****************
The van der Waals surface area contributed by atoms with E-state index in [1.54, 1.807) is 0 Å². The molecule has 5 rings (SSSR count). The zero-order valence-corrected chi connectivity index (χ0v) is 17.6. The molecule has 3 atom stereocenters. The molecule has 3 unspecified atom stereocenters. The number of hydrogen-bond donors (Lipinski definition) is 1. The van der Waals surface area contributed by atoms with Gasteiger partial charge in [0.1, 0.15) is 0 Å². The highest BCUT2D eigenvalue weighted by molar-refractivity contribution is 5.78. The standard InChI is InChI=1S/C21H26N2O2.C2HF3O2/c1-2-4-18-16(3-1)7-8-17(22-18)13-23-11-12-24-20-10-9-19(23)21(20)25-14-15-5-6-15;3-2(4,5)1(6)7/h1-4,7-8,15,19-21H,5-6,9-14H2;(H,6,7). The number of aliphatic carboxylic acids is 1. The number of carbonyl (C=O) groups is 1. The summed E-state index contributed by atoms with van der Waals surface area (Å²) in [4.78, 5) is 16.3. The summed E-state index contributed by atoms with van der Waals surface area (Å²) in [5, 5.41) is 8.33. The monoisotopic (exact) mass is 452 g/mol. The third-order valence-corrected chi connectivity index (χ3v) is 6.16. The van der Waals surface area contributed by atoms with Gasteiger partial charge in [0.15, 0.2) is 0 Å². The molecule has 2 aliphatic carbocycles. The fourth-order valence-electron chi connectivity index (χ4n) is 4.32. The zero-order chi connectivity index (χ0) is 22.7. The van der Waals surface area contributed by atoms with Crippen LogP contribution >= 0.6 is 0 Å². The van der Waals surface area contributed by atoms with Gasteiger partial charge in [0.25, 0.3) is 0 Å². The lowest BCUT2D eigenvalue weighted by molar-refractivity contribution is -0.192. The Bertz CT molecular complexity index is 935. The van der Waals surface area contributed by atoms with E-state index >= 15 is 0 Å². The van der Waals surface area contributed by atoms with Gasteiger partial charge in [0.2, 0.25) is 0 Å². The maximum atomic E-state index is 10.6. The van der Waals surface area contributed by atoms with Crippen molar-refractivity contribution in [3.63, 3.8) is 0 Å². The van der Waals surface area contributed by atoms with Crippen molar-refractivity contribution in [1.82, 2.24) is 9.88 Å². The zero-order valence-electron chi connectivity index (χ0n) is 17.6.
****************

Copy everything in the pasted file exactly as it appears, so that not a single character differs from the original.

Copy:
The van der Waals surface area contributed by atoms with E-state index in [1.54, 1.807) is 0 Å². The molecule has 5 rings (SSSR count). The zero-order valence-corrected chi connectivity index (χ0v) is 17.6. The molecule has 3 atom stereocenters. The molecule has 3 unspecified atom stereocenters. The number of hydrogen-bond donors (Lipinski definition) is 1. The van der Waals surface area contributed by atoms with Gasteiger partial charge in [0.1, 0.15) is 0 Å². The highest BCUT2D eigenvalue weighted by molar-refractivity contribution is 5.78. The standard InChI is InChI=1S/C21H26N2O2.C2HF3O2/c1-2-4-18-16(3-1)7-8-17(22-18)13-23-11-12-24-20-10-9-19(23)21(20)25-14-15-5-6-15;3-2(4,5)1(6)7/h1-4,7-8,15,19-21H,5-6,9-14H2;(H,6,7). The number of aliphatic carboxylic acids is 1. The number of carbonyl (C=O) groups is 1. The summed E-state index contributed by atoms with van der Waals surface area (Å²) in [4.78, 5) is 16.3. The summed E-state index contributed by atoms with van der Waals surface area (Å²) in [5, 5.41) is 8.33. The monoisotopic (exact) mass is 452 g/mol. The third-order valence-corrected chi connectivity index (χ3v) is 6.16. The van der Waals surface area contributed by atoms with Gasteiger partial charge in [0.15, 0.2) is 0 Å². The molecule has 2 aliphatic carbocycles. The fourth-order valence-electron chi connectivity index (χ4n) is 4.32. The zero-order chi connectivity index (χ0) is 22.7. The van der Waals surface area contributed by atoms with Crippen LogP contribution >= 0.6 is 0 Å². The van der Waals surface area contributed by atoms with Gasteiger partial charge in [0.25, 0.3) is 0 Å². The lowest BCUT2D eigenvalue weighted by molar-refractivity contribution is -0.192. The Bertz CT molecular complexity index is 935. The van der Waals surface area contributed by atoms with E-state index >= 15 is 0 Å². The van der Waals surface area contributed by atoms with Gasteiger partial charge in [0.2, 0.25) is 0 Å². The maximum atomic E-state index is 10.6. The van der Waals surface area contributed by atoms with Crippen molar-refractivity contribution in [3.63, 3.8) is 0 Å². The van der Waals surface area contributed by atoms with Crippen molar-refractivity contribution in [1.82, 2.24) is 9.88 Å². The zero-order valence-electron chi connectivity index (χ0n) is 17.6.